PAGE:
Elevator to the Gallows

Louis Malle was to the French New Wave what the Kinks were to the British Invasion. Though he is not the first name you think of associated with it, nor the second or third, he is clearly of it and did many of the things it did first and better.

That’s what occurred to me yesterday as I left the matinée screening of Elevator to the Gallows (Ascenseur pour l’échafaud) on the last day of its run at Film Forum. It was quite a sight: There were two dozen of us, by my count, which included one couple and all the rest of us solo viewers. What is it about arthouse cinema that inspires the same kind of following as weekday masses, where widowers and heartsick people worship in semi-private? But I digress…


Jeanne Moreau and Yori Bertin, “So tired, tired of waiting, tired of waiting for you-ou-ou.”

Ascenseur pour l’échafaud, written by Malle and Roger Nimier based on a novel by Noël Calef, was released in France on January 29, 1958, but didn’t come to the U.S. till the summer of ’61. In that interval, both The 400 Blows and Breathless came out. In the U.S., Hitchcock released both North By Northwest and Psycho, and a Papist became president. What a time.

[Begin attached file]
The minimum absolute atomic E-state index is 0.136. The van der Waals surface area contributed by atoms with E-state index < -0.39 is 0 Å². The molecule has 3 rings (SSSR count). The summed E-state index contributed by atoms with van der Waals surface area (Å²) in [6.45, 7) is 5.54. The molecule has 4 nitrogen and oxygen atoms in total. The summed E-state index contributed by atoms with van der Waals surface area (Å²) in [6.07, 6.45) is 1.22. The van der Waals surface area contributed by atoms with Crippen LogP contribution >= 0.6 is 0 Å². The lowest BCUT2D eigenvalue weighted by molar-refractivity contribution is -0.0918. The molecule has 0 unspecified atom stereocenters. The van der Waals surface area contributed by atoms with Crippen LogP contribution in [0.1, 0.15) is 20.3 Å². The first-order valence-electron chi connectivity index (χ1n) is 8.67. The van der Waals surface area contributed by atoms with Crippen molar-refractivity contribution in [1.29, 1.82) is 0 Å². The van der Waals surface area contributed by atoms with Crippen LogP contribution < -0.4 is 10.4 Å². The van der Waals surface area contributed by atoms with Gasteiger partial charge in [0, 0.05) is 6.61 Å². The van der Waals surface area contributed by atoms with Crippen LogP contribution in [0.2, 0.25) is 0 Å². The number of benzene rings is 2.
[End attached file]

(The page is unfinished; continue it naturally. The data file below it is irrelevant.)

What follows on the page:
Malle’s better known film The Lovers (Les amants) was also released in the fall of ’58, and in the interval between Elevator‘s French and U.S. releases, The Lovers caused a famous obscenity trial in Ohio, which it ultimately won. (The Kinks later got blackballed by the U.S. music business, and couldn’t tour right when the Beatles and Stones were solidifying their following with major U.S. tours.) So The Lovers became known as Malle’s first big film, and its upper middle class characters, and decidedly middlebrow atmosphere, put him at odds with the New Wave.

Elevator to the Gallows is basically a pulp novel story with higher aspirations, like lots of early Truffaut and Godard, and also looks like a New Wave film. Seeing Jeanne Moreau’s face lit by flashing lights, her makeup smudged, makes it feel like a low-budget labor of love. In the new digital restoration, you can see the boom operator’s reflection in the glass phone booth. Having seen it, I feel like I’ve been to Paris in ’58, and I can’t say the same for the Plaza Hotel or Mount Rushmore, as many times as I’ve seen North By Northwest.